Regardless of faith or religious practice, people around the world mark the closing of a year with celebration, reflection, and optimism. This year, Christmas and Hanukkah begin on the same day, December 25th. For Christians, it is a time of expectant joy, and for Jews, it is a time of great hope. If ever there were a time to set aside our differences and work for the common good, this is it.
As a boy, I remember learning that in the weeks leading to Christmas, it was my job to prepare a place for the Christ child – in my heart, in our home, and in my life. In the days and weeks following Hurricane Katrina, we saw this lived out as people opened their homes and shared whatever blessings they had with those in need of love and care. Unfortunately, what we also saw in Katrina was an entire class of people who have been left being in recent years – the poor. Katrina blew away the wall that hid poverty and its victims from the general public= Now, the challenge before our country is whether we can respond, not only with mercy and kindness, but with humility and justice. Humility, because it could just as easily have been us; justice, because if it were us, we would want more than a hand-out, we would want a hand-up – help to rebuild our lives and care for our families.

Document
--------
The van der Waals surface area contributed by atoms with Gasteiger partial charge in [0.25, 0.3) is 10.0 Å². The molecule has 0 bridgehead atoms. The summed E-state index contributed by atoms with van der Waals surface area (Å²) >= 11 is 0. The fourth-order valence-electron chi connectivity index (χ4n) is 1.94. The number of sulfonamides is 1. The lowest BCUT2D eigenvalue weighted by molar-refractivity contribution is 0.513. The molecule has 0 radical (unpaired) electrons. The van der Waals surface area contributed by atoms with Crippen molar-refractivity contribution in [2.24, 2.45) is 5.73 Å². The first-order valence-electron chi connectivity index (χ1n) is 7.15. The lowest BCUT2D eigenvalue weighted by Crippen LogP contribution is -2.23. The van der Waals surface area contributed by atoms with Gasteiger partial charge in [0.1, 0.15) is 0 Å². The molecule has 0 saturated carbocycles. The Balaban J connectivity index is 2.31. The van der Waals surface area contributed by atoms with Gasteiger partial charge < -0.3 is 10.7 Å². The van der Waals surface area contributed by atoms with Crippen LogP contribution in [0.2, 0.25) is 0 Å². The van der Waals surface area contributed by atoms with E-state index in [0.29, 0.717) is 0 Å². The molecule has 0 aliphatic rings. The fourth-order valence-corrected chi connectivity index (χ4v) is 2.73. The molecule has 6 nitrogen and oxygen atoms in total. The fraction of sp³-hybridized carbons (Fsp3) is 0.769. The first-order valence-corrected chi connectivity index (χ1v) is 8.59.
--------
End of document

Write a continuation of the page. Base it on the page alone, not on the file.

This is the challenge and the promise of a great nation: that we will be remembered for how we care for the least of these, our sisters and brothers here at home and around the world. As the year comes to a close, we invite you to pause and consider what you might do in 2006 to work for a world with both mercy and justice.
On behalf of the Center for American Progress, I extend warm wishes of joy and hope for a wonderful holiday season.
Peace be with you,
Marco Grimaldo and the Faith and Progressive Policy Team